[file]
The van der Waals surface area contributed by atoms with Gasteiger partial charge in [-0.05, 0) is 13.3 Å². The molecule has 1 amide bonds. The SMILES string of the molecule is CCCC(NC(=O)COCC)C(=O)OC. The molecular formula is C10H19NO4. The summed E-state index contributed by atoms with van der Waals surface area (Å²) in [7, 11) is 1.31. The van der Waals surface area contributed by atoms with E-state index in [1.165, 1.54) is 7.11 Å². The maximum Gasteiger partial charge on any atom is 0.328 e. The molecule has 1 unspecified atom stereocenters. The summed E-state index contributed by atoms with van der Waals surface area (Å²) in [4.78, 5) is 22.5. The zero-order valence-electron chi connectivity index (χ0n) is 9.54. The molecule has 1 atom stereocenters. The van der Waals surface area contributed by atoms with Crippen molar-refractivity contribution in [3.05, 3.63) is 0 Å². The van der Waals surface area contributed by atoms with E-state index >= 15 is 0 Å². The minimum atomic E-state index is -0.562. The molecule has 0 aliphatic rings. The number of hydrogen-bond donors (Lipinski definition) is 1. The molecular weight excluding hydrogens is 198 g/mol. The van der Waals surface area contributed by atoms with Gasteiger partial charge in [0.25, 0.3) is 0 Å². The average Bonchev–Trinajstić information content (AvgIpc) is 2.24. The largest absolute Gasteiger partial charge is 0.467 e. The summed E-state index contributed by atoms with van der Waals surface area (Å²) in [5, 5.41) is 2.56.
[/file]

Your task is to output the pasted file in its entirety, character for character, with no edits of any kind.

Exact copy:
The van der Waals surface area contributed by atoms with Gasteiger partial charge in [-0.05, 0) is 13.3 Å². The molecule has 1 amide bonds. The SMILES string of the molecule is CCCC(NC(=O)COCC)C(=O)OC. The molecular formula is C10H19NO4. The summed E-state index contributed by atoms with van der Waals surface area (Å²) in [7, 11) is 1.31. The van der Waals surface area contributed by atoms with E-state index in [1.165, 1.54) is 7.11 Å². The maximum Gasteiger partial charge on any atom is 0.328 e. The molecule has 1 unspecified atom stereocenters. The summed E-state index contributed by atoms with van der Waals surface area (Å²) in [4.78, 5) is 22.5. The zero-order valence-electron chi connectivity index (χ0n) is 9.54. The molecule has 1 atom stereocenters. The van der Waals surface area contributed by atoms with Crippen molar-refractivity contribution in [3.05, 3.63) is 0 Å². The van der Waals surface area contributed by atoms with E-state index >= 15 is 0 Å². The minimum atomic E-state index is -0.562. The molecule has 0 aliphatic rings. The number of hydrogen-bond donors (Lipinski definition) is 1. The molecular weight excluding hydrogens is 198 g/mol. The van der Waals surface area contributed by atoms with Gasteiger partial charge in [0.25, 0.3) is 0 Å². The average Bonchev–Trinajstić information content (AvgIpc) is 2.24. The largest absolute Gasteiger partial charge is 0.467 e. The summed E-state index contributed by atoms with van der Waals surface area (Å²) in [5, 5.41) is 2.56.